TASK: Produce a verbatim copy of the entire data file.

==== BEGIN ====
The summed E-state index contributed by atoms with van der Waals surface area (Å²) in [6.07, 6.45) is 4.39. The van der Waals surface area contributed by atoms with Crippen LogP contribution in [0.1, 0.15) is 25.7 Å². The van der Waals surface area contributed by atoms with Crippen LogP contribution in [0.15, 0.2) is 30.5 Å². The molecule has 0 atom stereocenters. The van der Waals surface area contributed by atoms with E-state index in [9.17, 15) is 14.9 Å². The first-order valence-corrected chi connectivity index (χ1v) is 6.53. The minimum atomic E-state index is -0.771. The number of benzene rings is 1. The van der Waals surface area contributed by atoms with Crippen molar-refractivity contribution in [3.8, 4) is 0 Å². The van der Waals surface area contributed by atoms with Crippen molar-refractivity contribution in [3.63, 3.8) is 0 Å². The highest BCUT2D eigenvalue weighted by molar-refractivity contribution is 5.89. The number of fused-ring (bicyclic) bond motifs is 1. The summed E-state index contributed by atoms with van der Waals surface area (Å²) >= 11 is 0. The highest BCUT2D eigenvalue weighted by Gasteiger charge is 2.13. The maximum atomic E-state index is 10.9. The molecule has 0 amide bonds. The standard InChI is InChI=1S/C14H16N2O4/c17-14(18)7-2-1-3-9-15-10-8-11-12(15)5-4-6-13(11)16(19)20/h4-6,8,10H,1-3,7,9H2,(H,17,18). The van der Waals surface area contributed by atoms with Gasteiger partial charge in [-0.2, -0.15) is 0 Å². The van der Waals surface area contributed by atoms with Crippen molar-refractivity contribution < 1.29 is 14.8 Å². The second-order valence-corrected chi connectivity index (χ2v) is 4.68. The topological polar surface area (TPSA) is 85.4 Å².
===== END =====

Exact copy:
The summed E-state index contributed by atoms with van der Waals surface area (Å²) in [6.07, 6.45) is 4.39. The van der Waals surface area contributed by atoms with Crippen LogP contribution in [0.1, 0.15) is 25.7 Å². The van der Waals surface area contributed by atoms with Crippen LogP contribution in [0.15, 0.2) is 30.5 Å². The molecule has 0 atom stereocenters. The van der Waals surface area contributed by atoms with E-state index in [9.17, 15) is 14.9 Å². The first-order valence-corrected chi connectivity index (χ1v) is 6.53. The minimum atomic E-state index is -0.771. The number of benzene rings is 1. The van der Waals surface area contributed by atoms with Crippen molar-refractivity contribution in [3.8, 4) is 0 Å². The van der Waals surface area contributed by atoms with Crippen molar-refractivity contribution in [3.63, 3.8) is 0 Å². The highest BCUT2D eigenvalue weighted by molar-refractivity contribution is 5.89. The number of fused-ring (bicyclic) bond motifs is 1. The summed E-state index contributed by atoms with van der Waals surface area (Å²) >= 11 is 0. The highest BCUT2D eigenvalue weighted by Gasteiger charge is 2.13. The maximum atomic E-state index is 10.9. The molecule has 0 amide bonds. The standard InChI is InChI=1S/C14H16N2O4/c17-14(18)7-2-1-3-9-15-10-8-11-12(15)5-4-6-13(11)16(19)20/h4-6,8,10H,1-3,7,9H2,(H,17,18). The van der Waals surface area contributed by atoms with Gasteiger partial charge in [-0.2, -0.15) is 0 Å². The van der Waals surface area contributed by atoms with Crippen molar-refractivity contribution < 1.29 is 14.8 Å². The second-order valence-corrected chi connectivity index (χ2v) is 4.68. The topological polar surface area (TPSA) is 85.4 Å².